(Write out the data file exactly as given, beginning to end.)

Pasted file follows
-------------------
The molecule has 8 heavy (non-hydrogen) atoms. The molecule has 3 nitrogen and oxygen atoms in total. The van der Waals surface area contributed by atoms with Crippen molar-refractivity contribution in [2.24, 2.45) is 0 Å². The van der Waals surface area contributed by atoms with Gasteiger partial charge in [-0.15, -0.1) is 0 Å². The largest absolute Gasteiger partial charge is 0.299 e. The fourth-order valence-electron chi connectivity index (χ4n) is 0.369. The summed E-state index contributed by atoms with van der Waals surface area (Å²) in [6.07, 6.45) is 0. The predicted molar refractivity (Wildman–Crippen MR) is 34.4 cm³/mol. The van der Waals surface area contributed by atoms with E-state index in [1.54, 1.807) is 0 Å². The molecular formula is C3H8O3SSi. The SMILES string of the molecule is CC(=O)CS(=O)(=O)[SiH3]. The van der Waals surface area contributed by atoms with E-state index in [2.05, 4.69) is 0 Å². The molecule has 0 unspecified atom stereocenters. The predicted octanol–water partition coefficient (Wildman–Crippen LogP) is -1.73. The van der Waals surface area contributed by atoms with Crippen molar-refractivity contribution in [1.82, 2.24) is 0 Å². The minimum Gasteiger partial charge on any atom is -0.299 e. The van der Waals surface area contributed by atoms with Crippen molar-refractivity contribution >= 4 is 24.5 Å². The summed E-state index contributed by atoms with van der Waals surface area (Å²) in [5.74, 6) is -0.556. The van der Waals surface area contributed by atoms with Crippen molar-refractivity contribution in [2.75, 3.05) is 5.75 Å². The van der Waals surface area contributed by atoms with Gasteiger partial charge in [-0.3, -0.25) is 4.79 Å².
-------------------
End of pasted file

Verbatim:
The molecule has 8 heavy (non-hydrogen) atoms. The molecule has 3 nitrogen and oxygen atoms in total. The van der Waals surface area contributed by atoms with Crippen molar-refractivity contribution in [2.24, 2.45) is 0 Å². The van der Waals surface area contributed by atoms with Gasteiger partial charge in [-0.15, -0.1) is 0 Å². The largest absolute Gasteiger partial charge is 0.299 e. The fourth-order valence-electron chi connectivity index (χ4n) is 0.369. The summed E-state index contributed by atoms with van der Waals surface area (Å²) in [6.07, 6.45) is 0. The predicted molar refractivity (Wildman–Crippen MR) is 34.4 cm³/mol. The van der Waals surface area contributed by atoms with E-state index in [1.54, 1.807) is 0 Å². The molecular formula is C3H8O3SSi. The SMILES string of the molecule is CC(=O)CS(=O)(=O)[SiH3]. The van der Waals surface area contributed by atoms with E-state index in [2.05, 4.69) is 0 Å². The molecule has 0 unspecified atom stereocenters. The predicted octanol–water partition coefficient (Wildman–Crippen LogP) is -1.73. The van der Waals surface area contributed by atoms with Crippen molar-refractivity contribution in [1.82, 2.24) is 0 Å². The minimum Gasteiger partial charge on any atom is -0.299 e. The van der Waals surface area contributed by atoms with Crippen molar-refractivity contribution >= 4 is 24.5 Å². The summed E-state index contributed by atoms with van der Waals surface area (Å²) in [5.74, 6) is -0.556. The van der Waals surface area contributed by atoms with Crippen molar-refractivity contribution in [2.75, 3.05) is 5.75 Å². The van der Waals surface area contributed by atoms with Gasteiger partial charge in [-0.3, -0.25) is 4.79 Å².